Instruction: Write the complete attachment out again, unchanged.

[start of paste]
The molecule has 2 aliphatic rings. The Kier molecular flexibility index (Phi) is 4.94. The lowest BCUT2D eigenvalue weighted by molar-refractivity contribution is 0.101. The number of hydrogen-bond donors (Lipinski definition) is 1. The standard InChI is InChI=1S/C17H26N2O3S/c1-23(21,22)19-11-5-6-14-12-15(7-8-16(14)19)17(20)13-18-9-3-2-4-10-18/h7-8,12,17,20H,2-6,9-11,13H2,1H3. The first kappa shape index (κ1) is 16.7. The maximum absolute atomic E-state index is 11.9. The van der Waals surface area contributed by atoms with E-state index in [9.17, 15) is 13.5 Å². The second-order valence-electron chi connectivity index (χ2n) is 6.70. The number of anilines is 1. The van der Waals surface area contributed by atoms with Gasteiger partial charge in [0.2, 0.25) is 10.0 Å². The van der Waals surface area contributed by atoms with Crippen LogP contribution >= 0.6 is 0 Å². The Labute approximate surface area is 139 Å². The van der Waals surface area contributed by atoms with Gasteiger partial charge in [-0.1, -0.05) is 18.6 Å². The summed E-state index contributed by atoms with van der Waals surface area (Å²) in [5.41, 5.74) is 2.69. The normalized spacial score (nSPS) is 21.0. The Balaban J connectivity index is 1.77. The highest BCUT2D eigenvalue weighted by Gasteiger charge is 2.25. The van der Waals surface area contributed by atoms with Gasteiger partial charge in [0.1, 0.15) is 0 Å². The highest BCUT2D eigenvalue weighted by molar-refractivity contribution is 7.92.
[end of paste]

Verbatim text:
The molecule has 2 aliphatic rings. The Kier molecular flexibility index (Phi) is 4.94. The lowest BCUT2D eigenvalue weighted by molar-refractivity contribution is 0.101. The number of hydrogen-bond donors (Lipinski definition) is 1. The standard InChI is InChI=1S/C17H26N2O3S/c1-23(21,22)19-11-5-6-14-12-15(7-8-16(14)19)17(20)13-18-9-3-2-4-10-18/h7-8,12,17,20H,2-6,9-11,13H2,1H3. The first kappa shape index (κ1) is 16.7. The maximum absolute atomic E-state index is 11.9. The van der Waals surface area contributed by atoms with E-state index in [9.17, 15) is 13.5 Å². The second-order valence-electron chi connectivity index (χ2n) is 6.70. The number of anilines is 1. The van der Waals surface area contributed by atoms with Gasteiger partial charge in [0.2, 0.25) is 10.0 Å². The van der Waals surface area contributed by atoms with Crippen LogP contribution >= 0.6 is 0 Å². The Labute approximate surface area is 139 Å². The van der Waals surface area contributed by atoms with Gasteiger partial charge in [-0.1, -0.05) is 18.6 Å². The summed E-state index contributed by atoms with van der Waals surface area (Å²) in [5.41, 5.74) is 2.69. The normalized spacial score (nSPS) is 21.0. The Balaban J connectivity index is 1.77. The highest BCUT2D eigenvalue weighted by Gasteiger charge is 2.25. The van der Waals surface area contributed by atoms with Gasteiger partial charge in [0.1, 0.15) is 0 Å². The highest BCUT2D eigenvalue weighted by molar-refractivity contribution is 7.92.